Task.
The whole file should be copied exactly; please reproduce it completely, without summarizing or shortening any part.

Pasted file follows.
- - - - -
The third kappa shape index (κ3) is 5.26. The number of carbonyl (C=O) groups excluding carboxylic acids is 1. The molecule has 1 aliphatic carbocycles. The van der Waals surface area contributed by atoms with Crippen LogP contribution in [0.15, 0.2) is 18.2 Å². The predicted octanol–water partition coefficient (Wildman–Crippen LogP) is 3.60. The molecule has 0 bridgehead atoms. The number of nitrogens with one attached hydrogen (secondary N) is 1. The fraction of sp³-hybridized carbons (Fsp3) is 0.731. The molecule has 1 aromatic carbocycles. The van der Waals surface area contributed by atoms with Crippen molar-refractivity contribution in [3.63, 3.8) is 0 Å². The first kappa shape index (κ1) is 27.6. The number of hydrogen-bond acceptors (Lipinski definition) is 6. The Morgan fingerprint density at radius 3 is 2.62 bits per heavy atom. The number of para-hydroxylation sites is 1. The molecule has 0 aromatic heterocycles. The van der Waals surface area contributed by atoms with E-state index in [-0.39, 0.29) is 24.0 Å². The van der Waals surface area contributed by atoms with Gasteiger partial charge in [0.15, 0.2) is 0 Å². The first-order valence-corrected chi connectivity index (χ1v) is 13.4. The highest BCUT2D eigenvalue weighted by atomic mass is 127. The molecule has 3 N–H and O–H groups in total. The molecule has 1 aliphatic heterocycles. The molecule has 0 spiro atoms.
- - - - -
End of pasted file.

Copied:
The third kappa shape index (κ3) is 5.26. The number of carbonyl (C=O) groups excluding carboxylic acids is 1. The molecule has 1 aliphatic carbocycles. The van der Waals surface area contributed by atoms with Crippen LogP contribution in [0.15, 0.2) is 18.2 Å². The predicted octanol–water partition coefficient (Wildman–Crippen LogP) is 3.60. The molecule has 0 bridgehead atoms. The number of nitrogens with one attached hydrogen (secondary N) is 1. The fraction of sp³-hybridized carbons (Fsp3) is 0.731. The molecule has 1 aromatic carbocycles. The van der Waals surface area contributed by atoms with Crippen molar-refractivity contribution in [3.63, 3.8) is 0 Å². The first kappa shape index (κ1) is 27.6. The number of hydrogen-bond acceptors (Lipinski definition) is 6. The Morgan fingerprint density at radius 3 is 2.62 bits per heavy atom. The number of para-hydroxylation sites is 1. The molecule has 0 aromatic heterocycles. The van der Waals surface area contributed by atoms with E-state index in [-0.39, 0.29) is 24.0 Å². The van der Waals surface area contributed by atoms with Gasteiger partial charge in [0.15, 0.2) is 0 Å². The first-order valence-corrected chi connectivity index (χ1v) is 13.4. The highest BCUT2D eigenvalue weighted by atomic mass is 127. The molecule has 3 N–H and O–H groups in total. The molecule has 1 aliphatic heterocycles. The molecule has 0 spiro atoms.